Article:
How to get your plants ready for Winter…

A dreaded time for most plant parents. After a sunny few months of fabulous growth, most plants growth rates slow way down. There’s a few things you’ll need to adjust in your home/office/home office. Here are some of our top tips for keeping your house plants healthy throughout the Winter.

Light

Introduce your plants to little bit more sunlight, but be careful to avoid draughty windows and plants touching the cold glass. Brrr.

If your home gets pretty dark during Autumn/Winter, think about investing in a wee LED grow light. They’re usually available on eBay, Groupon etc.

Water

Reduce watering!! The dark days mean your plants will need a lot less water. A general rule is watering tropical plants roughly once every 2 weeks and desert plants almost only once a month! Always check deep into the soil before watering as all plants and their (your) homes are unique.

Don’t use cold water on your plants. How would you like it? Room temp. for those babies!

Try to avoid placing plants close to radiators as the heat & dry air can shock the plants. Consider occasionally misting your plants to increase the humidity in the room or purchasing a humidifier to really amp up the tropical vibes during the cold, dark, dreary Winter.

If misting, try not to leave too many water droplets on the leaves as this can leave marks.

Check for pests and clean leaves regularly. With windows being shut more often, the dust can really build up on those leaves! Keeping foliage clean helps your plants photosynthesise (soak up that sunshine).

Hold back on the fertiliser and repotting until the Spring if you can. Consider this a period of rest for your plants and you!

Dormancy

All plants go through a period of rest in the Winter, called dormancy. Plants tend to experience a slower growth and some plants even drop all their leaves (try not to panic).

Your dormant plant may look dead, but if the roots are healthy it will grow again in the Spring. Keep it in a shady spot, watering no more than once a month. As Spring arrives and your plant begins to grow, gradually move your plant close to the sunlight (always indirect), whilst increasing watering. This process can take a few weeks but it’s so worth it for those beautiful plants that can go dormant!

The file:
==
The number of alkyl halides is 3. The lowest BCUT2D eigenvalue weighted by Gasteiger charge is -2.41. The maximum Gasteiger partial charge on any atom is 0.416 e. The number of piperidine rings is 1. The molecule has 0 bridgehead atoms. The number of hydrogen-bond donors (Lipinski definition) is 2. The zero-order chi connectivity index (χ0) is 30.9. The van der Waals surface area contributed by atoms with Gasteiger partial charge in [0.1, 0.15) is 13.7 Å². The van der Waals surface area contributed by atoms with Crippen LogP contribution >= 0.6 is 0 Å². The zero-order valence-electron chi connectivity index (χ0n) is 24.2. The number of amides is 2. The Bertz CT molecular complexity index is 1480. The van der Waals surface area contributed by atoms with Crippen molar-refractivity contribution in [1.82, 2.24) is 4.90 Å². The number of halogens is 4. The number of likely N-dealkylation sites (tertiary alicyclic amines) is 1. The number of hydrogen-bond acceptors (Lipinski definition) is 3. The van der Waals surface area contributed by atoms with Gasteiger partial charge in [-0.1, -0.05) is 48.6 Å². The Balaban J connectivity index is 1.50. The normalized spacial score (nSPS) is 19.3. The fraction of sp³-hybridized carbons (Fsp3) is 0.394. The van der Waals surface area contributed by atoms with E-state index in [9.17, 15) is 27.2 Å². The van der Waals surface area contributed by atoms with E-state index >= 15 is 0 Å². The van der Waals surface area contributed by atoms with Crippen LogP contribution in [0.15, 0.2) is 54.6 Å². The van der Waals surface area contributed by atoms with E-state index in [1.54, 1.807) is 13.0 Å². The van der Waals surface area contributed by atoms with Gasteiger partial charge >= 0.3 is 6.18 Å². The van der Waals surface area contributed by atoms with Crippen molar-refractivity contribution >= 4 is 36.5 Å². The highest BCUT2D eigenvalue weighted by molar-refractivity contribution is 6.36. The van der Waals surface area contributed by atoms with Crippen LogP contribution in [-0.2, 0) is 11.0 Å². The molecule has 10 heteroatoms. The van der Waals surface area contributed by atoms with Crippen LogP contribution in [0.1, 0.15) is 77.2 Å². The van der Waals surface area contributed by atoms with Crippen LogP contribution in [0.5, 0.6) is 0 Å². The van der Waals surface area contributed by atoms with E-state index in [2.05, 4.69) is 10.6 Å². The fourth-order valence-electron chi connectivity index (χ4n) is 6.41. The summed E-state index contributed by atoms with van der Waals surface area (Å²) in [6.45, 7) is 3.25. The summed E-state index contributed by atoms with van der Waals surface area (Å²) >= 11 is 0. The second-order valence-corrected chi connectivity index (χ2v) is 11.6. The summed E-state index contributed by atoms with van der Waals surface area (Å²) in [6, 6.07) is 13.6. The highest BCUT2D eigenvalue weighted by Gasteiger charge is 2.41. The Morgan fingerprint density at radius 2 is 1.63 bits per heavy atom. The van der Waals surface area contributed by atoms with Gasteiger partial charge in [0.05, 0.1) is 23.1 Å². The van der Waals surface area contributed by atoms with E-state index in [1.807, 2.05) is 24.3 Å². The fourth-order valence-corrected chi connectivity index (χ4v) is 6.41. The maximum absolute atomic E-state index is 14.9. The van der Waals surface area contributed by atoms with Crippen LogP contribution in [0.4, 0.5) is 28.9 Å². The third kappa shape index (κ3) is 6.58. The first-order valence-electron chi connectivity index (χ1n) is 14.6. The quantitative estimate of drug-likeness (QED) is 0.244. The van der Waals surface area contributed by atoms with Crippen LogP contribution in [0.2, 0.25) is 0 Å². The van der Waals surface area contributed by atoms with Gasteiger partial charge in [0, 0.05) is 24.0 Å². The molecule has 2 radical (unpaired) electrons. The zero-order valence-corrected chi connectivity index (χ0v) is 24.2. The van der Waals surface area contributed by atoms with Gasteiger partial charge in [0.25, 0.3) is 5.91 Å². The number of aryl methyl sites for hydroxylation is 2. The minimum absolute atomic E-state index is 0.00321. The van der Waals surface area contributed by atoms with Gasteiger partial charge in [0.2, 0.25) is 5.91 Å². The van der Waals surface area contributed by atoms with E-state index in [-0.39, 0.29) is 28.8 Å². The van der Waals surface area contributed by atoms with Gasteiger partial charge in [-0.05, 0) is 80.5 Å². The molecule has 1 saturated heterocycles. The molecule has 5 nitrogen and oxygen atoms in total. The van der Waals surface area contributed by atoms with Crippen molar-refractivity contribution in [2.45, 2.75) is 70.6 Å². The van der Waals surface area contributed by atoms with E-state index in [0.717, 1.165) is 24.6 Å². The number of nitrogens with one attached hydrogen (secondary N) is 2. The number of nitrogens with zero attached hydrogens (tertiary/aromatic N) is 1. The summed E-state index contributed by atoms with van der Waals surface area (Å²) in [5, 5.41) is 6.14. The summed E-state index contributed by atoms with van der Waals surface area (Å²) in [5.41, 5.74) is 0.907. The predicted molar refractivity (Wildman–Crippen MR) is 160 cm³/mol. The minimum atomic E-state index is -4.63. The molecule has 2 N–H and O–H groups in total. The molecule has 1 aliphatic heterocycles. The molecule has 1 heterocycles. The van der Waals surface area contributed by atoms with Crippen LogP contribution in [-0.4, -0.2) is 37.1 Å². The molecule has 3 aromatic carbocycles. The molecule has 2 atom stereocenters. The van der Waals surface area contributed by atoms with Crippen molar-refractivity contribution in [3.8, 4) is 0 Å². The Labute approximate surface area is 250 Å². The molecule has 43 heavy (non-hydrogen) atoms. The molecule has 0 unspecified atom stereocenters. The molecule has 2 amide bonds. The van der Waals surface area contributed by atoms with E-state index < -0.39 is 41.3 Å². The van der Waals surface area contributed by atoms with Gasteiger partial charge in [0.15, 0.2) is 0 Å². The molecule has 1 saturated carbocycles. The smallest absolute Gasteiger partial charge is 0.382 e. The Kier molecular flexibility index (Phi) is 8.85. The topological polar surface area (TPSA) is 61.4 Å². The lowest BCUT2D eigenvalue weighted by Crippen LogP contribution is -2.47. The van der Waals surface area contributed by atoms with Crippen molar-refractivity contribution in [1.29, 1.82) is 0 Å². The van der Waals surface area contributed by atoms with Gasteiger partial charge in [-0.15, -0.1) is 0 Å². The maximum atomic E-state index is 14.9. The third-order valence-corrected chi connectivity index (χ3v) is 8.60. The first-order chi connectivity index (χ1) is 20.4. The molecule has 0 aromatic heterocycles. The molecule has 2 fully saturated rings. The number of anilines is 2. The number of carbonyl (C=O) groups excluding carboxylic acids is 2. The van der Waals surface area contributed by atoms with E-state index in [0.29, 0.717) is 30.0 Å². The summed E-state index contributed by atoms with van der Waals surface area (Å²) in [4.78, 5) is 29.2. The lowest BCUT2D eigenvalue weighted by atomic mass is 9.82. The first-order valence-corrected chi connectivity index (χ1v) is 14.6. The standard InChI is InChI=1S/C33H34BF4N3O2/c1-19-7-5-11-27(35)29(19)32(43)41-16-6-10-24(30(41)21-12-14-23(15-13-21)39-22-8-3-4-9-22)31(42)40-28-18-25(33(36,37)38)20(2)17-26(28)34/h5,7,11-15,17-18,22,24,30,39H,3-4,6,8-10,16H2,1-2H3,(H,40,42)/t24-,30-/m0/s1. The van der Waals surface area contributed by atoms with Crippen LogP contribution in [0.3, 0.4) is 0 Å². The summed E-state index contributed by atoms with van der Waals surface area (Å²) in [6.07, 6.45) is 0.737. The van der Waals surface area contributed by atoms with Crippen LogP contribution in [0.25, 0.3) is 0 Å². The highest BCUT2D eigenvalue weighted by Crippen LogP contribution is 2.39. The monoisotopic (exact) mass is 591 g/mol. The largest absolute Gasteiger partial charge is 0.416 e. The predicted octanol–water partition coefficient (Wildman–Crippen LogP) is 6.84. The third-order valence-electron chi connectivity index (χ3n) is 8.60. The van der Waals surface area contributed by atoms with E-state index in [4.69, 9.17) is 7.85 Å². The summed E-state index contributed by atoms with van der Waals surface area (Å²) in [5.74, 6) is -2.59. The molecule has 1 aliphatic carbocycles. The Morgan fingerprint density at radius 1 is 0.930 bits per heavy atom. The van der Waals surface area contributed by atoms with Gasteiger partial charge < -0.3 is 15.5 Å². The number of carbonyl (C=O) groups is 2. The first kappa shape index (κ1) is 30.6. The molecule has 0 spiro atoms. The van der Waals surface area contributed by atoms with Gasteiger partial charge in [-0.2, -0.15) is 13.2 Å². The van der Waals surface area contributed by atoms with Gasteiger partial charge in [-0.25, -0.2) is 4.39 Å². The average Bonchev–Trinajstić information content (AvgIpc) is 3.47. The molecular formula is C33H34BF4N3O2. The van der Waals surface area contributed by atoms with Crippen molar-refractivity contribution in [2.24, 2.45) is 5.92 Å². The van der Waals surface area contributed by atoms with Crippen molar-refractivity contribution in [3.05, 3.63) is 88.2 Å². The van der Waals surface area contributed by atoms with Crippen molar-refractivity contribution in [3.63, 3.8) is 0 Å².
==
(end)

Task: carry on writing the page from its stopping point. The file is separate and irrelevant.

Here’s a couple of examples that have a reputation of going fully dormant, dropping all of their leaves;

Alocasia

Caladium

Don’t be disheartened if you lose a couple of plants. Plant Parenthood is a journey of trial and error. Also – more space for new plants! Silver lining and that.

Most plants don’t require much care during the Winter so if you’re a serial over-waterer, it’s time to practise a little bit of neglect. Hold back on the water, avoid the cold, draughts & radiators and BOOST THAT HUMIDITY, HONEY!!

If you have any questions or need some advice with a sad looking plant, please get in touch. We hope this helps!

Botany plants lately? Time to figure out how to water these succas.

Your plants don’t grow on a schedule, so they don’t need watered on a schedule. Each plants needs vary depending on type, size, potting mix and location.

Plants in larger pots dry out more slowly than plants in smaller pots. Plants in bright light dry out more quickly than plants in low light.

Don’t forget as the seasons change, you’ll most likely have to feng shui a few of your botanical beauties to adjust their light exposure (or make room for more plants!).

Desert-natives like cacti and succulents like to stay pretty dry and can withstand periods of drought. When you water your desert plants, feel free to give them a good soak, then leave to dry out completely before watering again. Humidity-loving, tropical plants like Ferns and Calatheas often need a good watering once or twice a week.

Thirsty plant signs to look out for:

  • Leaves will shrivel or the edges will curl.
  • Leaves will lose vibrancy and turn light yellow.
  • You’ll eventually get used to the feel of the plant – when the pot feels light, it’s probably time for a water.
  • Lack of growth in the growing season.
  • Soil feels dry and compact.

Best way to tell (for most plants): Pop your finger in the soil, if the top 2 inches (usually up to your first knuckle) is dry, it’s time to hydrate. If it still feels a little moist, it’s best to give it another couple of days.

Watering from the bottom is one of the best tips we can share, especially for overwatering plant parents (no judgement here). Check the bottom of your plastic grow pot to see if there’s any visible roots – this method doesn’t work too well if there’s no roots aren’t long enough yet. If there’s roots, you’re good to go.

Place your plant in a shallow bowl of room temperature water for 15/20 mins, letting the plant’s root system drink up all the water it needs through the drainage holes. Make sure to let the plant drip out any excess water before placing back in decorative pot. Leaving plants sitting in puddles of water can lead to root rot.  

It’s still good to water plants from the top too, try switching it up every now and then. It’s a good way to fully hydrate the entire root system, as long as your letting the top 2 inches of soil dry before watering again. Having super moist top soil can attract fungus gnats – the bane of any plant parents’ life.

Houseplants can often be a bit fussy with regular auld tap water. Try leaving water out overnight – this lets any chlorine dissipate and you’ve got some room temperature water ready to go for the next day. Your plants will feel happy and hydrated!

We hope you’ve found some of our tips & tricks helpful and we wish you all the plant growth!